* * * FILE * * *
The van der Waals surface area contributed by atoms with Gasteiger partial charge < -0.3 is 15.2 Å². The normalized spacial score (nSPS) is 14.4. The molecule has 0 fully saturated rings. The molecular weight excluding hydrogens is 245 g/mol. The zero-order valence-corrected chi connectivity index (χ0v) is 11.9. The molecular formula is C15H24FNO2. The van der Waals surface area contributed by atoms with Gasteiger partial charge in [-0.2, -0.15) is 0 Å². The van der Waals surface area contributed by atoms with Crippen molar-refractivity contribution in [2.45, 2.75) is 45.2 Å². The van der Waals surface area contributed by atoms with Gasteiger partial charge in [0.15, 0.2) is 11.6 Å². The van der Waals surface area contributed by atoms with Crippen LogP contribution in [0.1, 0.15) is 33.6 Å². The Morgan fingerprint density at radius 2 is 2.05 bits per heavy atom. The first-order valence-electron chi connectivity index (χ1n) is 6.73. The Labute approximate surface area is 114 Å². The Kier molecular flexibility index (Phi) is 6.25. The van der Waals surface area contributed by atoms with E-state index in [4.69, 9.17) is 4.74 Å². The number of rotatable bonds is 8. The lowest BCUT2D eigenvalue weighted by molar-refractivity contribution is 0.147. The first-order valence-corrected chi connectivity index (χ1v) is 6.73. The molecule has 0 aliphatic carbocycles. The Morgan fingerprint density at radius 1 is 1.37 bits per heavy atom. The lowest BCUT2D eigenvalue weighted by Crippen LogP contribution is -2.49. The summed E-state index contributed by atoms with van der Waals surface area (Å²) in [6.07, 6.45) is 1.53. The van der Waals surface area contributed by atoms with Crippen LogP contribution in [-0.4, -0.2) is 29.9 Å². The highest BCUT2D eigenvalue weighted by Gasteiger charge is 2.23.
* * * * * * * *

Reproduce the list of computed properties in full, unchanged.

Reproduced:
The van der Waals surface area contributed by atoms with Gasteiger partial charge < -0.3 is 15.2 Å². The normalized spacial score (nSPS) is 14.4. The molecule has 0 fully saturated rings. The molecular weight excluding hydrogens is 245 g/mol. The zero-order valence-corrected chi connectivity index (χ0v) is 11.9. The molecular formula is C15H24FNO2. The van der Waals surface area contributed by atoms with Gasteiger partial charge in [-0.2, -0.15) is 0 Å². The van der Waals surface area contributed by atoms with Crippen molar-refractivity contribution in [2.45, 2.75) is 45.2 Å². The van der Waals surface area contributed by atoms with Gasteiger partial charge in [0.15, 0.2) is 11.6 Å². The van der Waals surface area contributed by atoms with Crippen LogP contribution in [0.1, 0.15) is 33.6 Å². The Morgan fingerprint density at radius 2 is 2.05 bits per heavy atom. The first-order valence-electron chi connectivity index (χ1n) is 6.73. The Labute approximate surface area is 114 Å². The Kier molecular flexibility index (Phi) is 6.25. The van der Waals surface area contributed by atoms with E-state index in [4.69, 9.17) is 4.74 Å². The number of rotatable bonds is 8. The lowest BCUT2D eigenvalue weighted by molar-refractivity contribution is 0.147. The first-order valence-corrected chi connectivity index (χ1v) is 6.73. The molecule has 0 aliphatic carbocycles. The Morgan fingerprint density at radius 1 is 1.37 bits per heavy atom. The lowest BCUT2D eigenvalue weighted by Crippen LogP contribution is -2.49. The summed E-state index contributed by atoms with van der Waals surface area (Å²) in [6.07, 6.45) is 1.53. The van der Waals surface area contributed by atoms with Crippen LogP contribution in [-0.4, -0.2) is 29.9 Å². The highest BCUT2D eigenvalue weighted by Gasteiger charge is 2.23.